Mother Nature Can Be Kind of a B&#%*
This week has been a tough one for South Carolina. Flooding has taken people by surprise, and the damage is extensive. Though being prepared won't stop Mother Nature, having the right insurance can help in the aftermath. Mother Nature can be kind of a b&#%*. And it’s even worse when you’re moving to a completely different part of the country and don’t know what to expect.
The good news? Your homeowner's insurance is going to help you fix damage from a lot of different types of natural disasters. And there’s usually supplemental insurance you can get to cover anything else. So what should you be looking out for?
Rocky Mountain Region: Wildfire
Fires can happen anywhere, but if you’re moving to a dry area, like California or Colorado, there’s an actual wildfire season. That’s right, a whole season in which you can expect wildfires. Finding the right neighborhood is going to be a big factor in home safety. Ask your real estate agent which areas have a high wildfire risk. And if you’re thinking about upping your property value with some landscaping, you should check with your local fire department for fire safety guidelines. Planting a lot of shrubbery and trees around the home might look great in the Southeast, but in the West, it’s a fire hazard.
West Coast: Earthquakes
When you think of an area with earthquakes you probably immediately think of California, but the truth is there are major fault lines all over the country. Ask what earthquake resistant features your new home has. If there are upgrades available, you can always take out a HELOC to retrofit your home to make it safer. You should also check with the HOA to see what they’re responsible for if an earthquake does hit.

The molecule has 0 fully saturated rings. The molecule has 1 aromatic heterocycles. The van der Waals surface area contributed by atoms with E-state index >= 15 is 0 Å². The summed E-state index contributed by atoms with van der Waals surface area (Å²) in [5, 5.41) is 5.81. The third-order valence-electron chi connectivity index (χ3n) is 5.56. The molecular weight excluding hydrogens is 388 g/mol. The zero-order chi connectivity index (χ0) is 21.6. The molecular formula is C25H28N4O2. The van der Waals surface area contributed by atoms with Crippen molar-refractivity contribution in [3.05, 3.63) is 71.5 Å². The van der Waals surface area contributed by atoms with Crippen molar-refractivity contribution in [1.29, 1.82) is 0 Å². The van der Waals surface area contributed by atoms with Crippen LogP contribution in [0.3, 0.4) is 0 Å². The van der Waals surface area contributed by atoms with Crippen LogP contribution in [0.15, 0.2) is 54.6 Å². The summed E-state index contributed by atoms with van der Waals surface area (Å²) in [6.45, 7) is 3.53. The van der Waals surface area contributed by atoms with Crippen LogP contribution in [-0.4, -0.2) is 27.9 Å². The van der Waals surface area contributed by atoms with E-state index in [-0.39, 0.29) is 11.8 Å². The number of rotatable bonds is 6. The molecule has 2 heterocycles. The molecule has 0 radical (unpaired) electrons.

If you’re moving from Florida to New York, your idea of snow might be all snowballs, snowmen, and hot chocolate. But too much snow can actually cause damage to your house. Luckily, your homeowner's insurance will probably cover you if your roof collapses under the weight of the snow, a tree falls on your house, or your pipes burst. But if your house floods because the snow melts too quickly, you’re probably only covered if you have flood insurance.
Flood water is powerful and can happen suddenly. You can always prepare to protect your home with sandbags, but in major floods, your best bet is to grab your family, important documents, and evacuate as quickly as possible. The bad news about floods? Most regular homeowners insurance policies don't cover damage caused by floodwater. So If your house is in the flood zone you might want to consider getting additional insurance. You can learn more about flood insurance and how to get it at http://www.floodsmart.gov.
If you’re new to the area, you might not know what to expect from hurricane season in the Southeast. It can mean anything from a week of rain to fun hurricane parties (it’s a thing, ask your neighbors), to serious damage. If your area does get hit hard with a hurricane, it can mean wind damage and flooding. Check with your homeowner's insurance to see exactly what you’re covered for. Most policies will cover water damage if the wind blows your roof off and it rains in your house, but not if storm surges flood your neighborhood.
Fixing the damage
Not every natural disaster is going to be covered by your homeowner's insurance. So what do you do when you need money to repair your biggest investment? If the President designates your area as a disaster area you can apply for mortgage insurance through the Federal Housing Administration 293 (h) program. And if your area wasn’t hit as hard, but your house still has damage, you can always take out a home equity line of credit (HELOC) to repair the damage--and maybe make some home improvements while you’re at it.